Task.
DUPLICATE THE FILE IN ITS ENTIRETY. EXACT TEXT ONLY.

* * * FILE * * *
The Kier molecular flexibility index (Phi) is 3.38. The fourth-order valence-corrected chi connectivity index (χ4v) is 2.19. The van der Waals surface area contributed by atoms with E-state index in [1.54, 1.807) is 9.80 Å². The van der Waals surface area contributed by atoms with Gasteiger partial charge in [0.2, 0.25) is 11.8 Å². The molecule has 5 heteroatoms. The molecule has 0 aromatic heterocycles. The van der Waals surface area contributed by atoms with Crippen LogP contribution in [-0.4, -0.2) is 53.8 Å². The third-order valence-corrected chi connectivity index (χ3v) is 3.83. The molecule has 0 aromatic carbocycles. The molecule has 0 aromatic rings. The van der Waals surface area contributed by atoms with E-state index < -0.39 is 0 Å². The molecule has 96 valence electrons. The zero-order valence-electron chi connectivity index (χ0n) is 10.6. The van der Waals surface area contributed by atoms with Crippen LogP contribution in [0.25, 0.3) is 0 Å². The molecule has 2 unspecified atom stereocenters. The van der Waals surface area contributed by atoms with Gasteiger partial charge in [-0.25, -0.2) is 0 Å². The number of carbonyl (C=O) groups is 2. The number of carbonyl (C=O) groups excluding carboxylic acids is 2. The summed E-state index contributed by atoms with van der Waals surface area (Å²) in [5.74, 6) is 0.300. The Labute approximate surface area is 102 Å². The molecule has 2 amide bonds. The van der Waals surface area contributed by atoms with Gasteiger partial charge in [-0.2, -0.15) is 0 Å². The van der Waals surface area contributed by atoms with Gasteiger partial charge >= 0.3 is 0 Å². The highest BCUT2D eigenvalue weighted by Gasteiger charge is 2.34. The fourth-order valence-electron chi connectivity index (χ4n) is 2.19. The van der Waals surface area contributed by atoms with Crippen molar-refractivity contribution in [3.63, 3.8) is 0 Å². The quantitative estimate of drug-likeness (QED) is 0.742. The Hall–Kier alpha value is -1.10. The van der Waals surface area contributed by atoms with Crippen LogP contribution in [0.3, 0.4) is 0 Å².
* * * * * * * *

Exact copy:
The Kier molecular flexibility index (Phi) is 3.38. The fourth-order valence-corrected chi connectivity index (χ4v) is 2.19. The van der Waals surface area contributed by atoms with E-state index in [1.54, 1.807) is 9.80 Å². The van der Waals surface area contributed by atoms with Gasteiger partial charge in [0.2, 0.25) is 11.8 Å². The molecule has 5 heteroatoms. The molecule has 0 aromatic heterocycles. The van der Waals surface area contributed by atoms with Crippen LogP contribution in [-0.4, -0.2) is 53.8 Å². The third-order valence-corrected chi connectivity index (χ3v) is 3.83. The molecule has 0 aromatic carbocycles. The molecule has 0 aromatic rings. The van der Waals surface area contributed by atoms with E-state index < -0.39 is 0 Å². The molecule has 96 valence electrons. The zero-order valence-electron chi connectivity index (χ0n) is 10.6. The van der Waals surface area contributed by atoms with Crippen LogP contribution in [0.25, 0.3) is 0 Å². The molecule has 2 unspecified atom stereocenters. The van der Waals surface area contributed by atoms with Gasteiger partial charge in [-0.25, -0.2) is 0 Å². The number of carbonyl (C=O) groups is 2. The number of carbonyl (C=O) groups excluding carboxylic acids is 2. The summed E-state index contributed by atoms with van der Waals surface area (Å²) in [5.74, 6) is 0.300. The Labute approximate surface area is 102 Å². The molecule has 2 amide bonds. The van der Waals surface area contributed by atoms with Gasteiger partial charge in [-0.2, -0.15) is 0 Å². The van der Waals surface area contributed by atoms with Gasteiger partial charge >= 0.3 is 0 Å². The highest BCUT2D eigenvalue weighted by Gasteiger charge is 2.34. The fourth-order valence-electron chi connectivity index (χ4n) is 2.19. The van der Waals surface area contributed by atoms with Crippen molar-refractivity contribution in [3.63, 3.8) is 0 Å². The quantitative estimate of drug-likeness (QED) is 0.742. The Hall–Kier alpha value is -1.10. The van der Waals surface area contributed by atoms with Crippen LogP contribution in [0.3, 0.4) is 0 Å².